Some fruits like watermelons, guavas, grapes, apples, mangoes, etc. are sweet in taste while lemons, oranges, raw mangoes, etc. are sour. Each fruit has a distinct taste, which differs in some way from the taste of others fruits. The question arises- why does every fruit have a characteristic taste?
In fact, the taste of a fruit depends on the compounds present in it. In general, a fruit contains fructose natural sugar, organic acids, vitamins, starch, proteins, minerals and cellulose. All these are in a mixed state inside the fruit and are found in different proportions. Fruits having more fructose content taste sweeter, while those having more acids, taste sour.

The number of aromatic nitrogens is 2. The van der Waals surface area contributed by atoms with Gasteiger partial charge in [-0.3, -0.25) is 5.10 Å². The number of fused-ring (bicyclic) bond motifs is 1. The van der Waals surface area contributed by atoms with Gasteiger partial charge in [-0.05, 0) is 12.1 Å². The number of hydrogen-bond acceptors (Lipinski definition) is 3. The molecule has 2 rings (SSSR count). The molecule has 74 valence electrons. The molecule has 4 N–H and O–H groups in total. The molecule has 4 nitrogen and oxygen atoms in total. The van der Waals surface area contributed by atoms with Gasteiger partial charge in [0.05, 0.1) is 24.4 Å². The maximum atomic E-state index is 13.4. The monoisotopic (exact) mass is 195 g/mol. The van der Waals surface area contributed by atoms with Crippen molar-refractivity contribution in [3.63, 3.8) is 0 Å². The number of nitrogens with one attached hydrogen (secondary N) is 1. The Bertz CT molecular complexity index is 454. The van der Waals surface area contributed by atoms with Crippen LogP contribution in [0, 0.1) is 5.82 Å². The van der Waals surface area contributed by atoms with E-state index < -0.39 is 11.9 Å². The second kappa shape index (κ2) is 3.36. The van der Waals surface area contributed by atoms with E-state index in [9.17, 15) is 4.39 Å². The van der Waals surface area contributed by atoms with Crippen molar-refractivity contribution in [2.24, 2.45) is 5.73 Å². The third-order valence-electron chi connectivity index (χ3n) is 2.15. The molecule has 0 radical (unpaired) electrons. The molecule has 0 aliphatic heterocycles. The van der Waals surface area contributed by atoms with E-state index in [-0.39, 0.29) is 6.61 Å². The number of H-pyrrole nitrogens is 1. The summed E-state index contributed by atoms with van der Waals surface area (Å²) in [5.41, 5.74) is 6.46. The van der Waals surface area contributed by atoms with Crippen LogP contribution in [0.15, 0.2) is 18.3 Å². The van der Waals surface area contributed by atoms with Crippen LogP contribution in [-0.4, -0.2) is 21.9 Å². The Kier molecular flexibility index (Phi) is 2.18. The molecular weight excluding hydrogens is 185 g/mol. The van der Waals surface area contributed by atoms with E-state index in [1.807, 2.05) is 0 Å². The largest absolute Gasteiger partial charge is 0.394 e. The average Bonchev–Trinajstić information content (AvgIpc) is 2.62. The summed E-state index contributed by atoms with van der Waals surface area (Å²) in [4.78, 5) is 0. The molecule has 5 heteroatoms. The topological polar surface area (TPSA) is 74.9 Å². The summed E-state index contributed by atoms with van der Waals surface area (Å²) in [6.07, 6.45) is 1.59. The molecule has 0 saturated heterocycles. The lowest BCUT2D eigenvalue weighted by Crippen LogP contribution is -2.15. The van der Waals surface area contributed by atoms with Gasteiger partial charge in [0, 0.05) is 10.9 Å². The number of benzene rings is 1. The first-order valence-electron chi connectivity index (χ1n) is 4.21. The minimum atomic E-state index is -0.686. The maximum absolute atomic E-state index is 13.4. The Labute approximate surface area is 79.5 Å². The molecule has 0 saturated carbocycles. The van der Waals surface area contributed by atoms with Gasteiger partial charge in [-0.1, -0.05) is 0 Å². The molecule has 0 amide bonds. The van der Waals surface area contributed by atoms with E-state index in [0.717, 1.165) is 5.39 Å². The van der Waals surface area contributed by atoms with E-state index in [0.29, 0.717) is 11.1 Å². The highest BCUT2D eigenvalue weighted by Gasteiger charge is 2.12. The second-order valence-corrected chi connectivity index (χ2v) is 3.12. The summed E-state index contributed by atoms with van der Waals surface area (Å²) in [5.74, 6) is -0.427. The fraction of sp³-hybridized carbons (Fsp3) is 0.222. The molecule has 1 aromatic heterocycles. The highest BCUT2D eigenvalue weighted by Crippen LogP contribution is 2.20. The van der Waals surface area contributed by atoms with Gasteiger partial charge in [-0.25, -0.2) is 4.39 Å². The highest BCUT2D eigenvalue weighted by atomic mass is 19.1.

is a fruit, which has almost equal quantities of fructose and acids; hence it tastes both sweet and sour. Orange
In general, raw fruits contain more acids but on ripening, the quantity of acid in them decreases and the amount of sugar increases. Hence raw mangoes are sour, but ripe ones are sweet. Raw bananas contain more of starch, but it gets converted into fructose when the fruit ripens.
During the process of ripening, chemical changes take place inside the fruit by which the quantity of sugar increases thus adding to the sweetness of the fruit.
We notice a difference of taste in two fruits of the same kind. Two apples or mangoes do not always taste alike. This is so because there are many varieties of the same fruit and also the variations in the quality of soil, climate, growing technique; manure, water, etc. change the proportion of the compounds inside the fruit resulting in the difference of taste.
Sour fruits like lemons; do not taste sweet even after they are ripe, because of the presence of excessive amounts of acids.